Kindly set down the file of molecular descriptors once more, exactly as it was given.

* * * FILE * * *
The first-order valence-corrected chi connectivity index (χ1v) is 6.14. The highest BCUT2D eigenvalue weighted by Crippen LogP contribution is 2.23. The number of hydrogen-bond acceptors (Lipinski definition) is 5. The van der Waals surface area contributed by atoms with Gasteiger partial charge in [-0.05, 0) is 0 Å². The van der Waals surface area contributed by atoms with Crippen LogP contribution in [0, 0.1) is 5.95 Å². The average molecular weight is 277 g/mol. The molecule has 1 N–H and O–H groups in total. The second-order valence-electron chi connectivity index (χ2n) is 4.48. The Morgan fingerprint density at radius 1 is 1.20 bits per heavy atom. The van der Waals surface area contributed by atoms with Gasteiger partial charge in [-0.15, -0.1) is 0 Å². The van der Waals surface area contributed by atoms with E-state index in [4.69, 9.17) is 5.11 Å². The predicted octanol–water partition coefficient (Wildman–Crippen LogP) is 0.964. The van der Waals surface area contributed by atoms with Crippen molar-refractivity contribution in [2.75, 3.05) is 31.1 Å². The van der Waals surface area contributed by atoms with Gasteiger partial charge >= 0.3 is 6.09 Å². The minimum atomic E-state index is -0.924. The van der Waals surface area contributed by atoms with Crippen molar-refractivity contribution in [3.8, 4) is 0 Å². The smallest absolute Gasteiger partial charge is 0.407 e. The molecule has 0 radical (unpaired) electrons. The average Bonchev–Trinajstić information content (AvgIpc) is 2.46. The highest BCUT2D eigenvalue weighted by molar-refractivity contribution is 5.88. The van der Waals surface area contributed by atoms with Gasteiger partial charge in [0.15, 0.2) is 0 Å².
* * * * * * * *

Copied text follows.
The first-order valence-corrected chi connectivity index (χ1v) is 6.14. The highest BCUT2D eigenvalue weighted by Crippen LogP contribution is 2.23. The number of hydrogen-bond acceptors (Lipinski definition) is 5. The van der Waals surface area contributed by atoms with Gasteiger partial charge in [-0.05, 0) is 0 Å². The van der Waals surface area contributed by atoms with Crippen LogP contribution in [0, 0.1) is 5.95 Å². The average molecular weight is 277 g/mol. The molecule has 1 N–H and O–H groups in total. The second-order valence-electron chi connectivity index (χ2n) is 4.48. The Morgan fingerprint density at radius 1 is 1.20 bits per heavy atom. The van der Waals surface area contributed by atoms with Gasteiger partial charge in [-0.15, -0.1) is 0 Å². The van der Waals surface area contributed by atoms with E-state index in [4.69, 9.17) is 5.11 Å². The predicted octanol–water partition coefficient (Wildman–Crippen LogP) is 0.964. The van der Waals surface area contributed by atoms with Crippen molar-refractivity contribution in [2.75, 3.05) is 31.1 Å². The van der Waals surface area contributed by atoms with Gasteiger partial charge >= 0.3 is 6.09 Å². The minimum atomic E-state index is -0.924. The van der Waals surface area contributed by atoms with Crippen molar-refractivity contribution in [3.8, 4) is 0 Å². The smallest absolute Gasteiger partial charge is 0.407 e. The molecule has 0 radical (unpaired) electrons. The average Bonchev–Trinajstić information content (AvgIpc) is 2.46. The highest BCUT2D eigenvalue weighted by molar-refractivity contribution is 5.88. The van der Waals surface area contributed by atoms with Gasteiger partial charge in [0.15, 0.2) is 0 Å².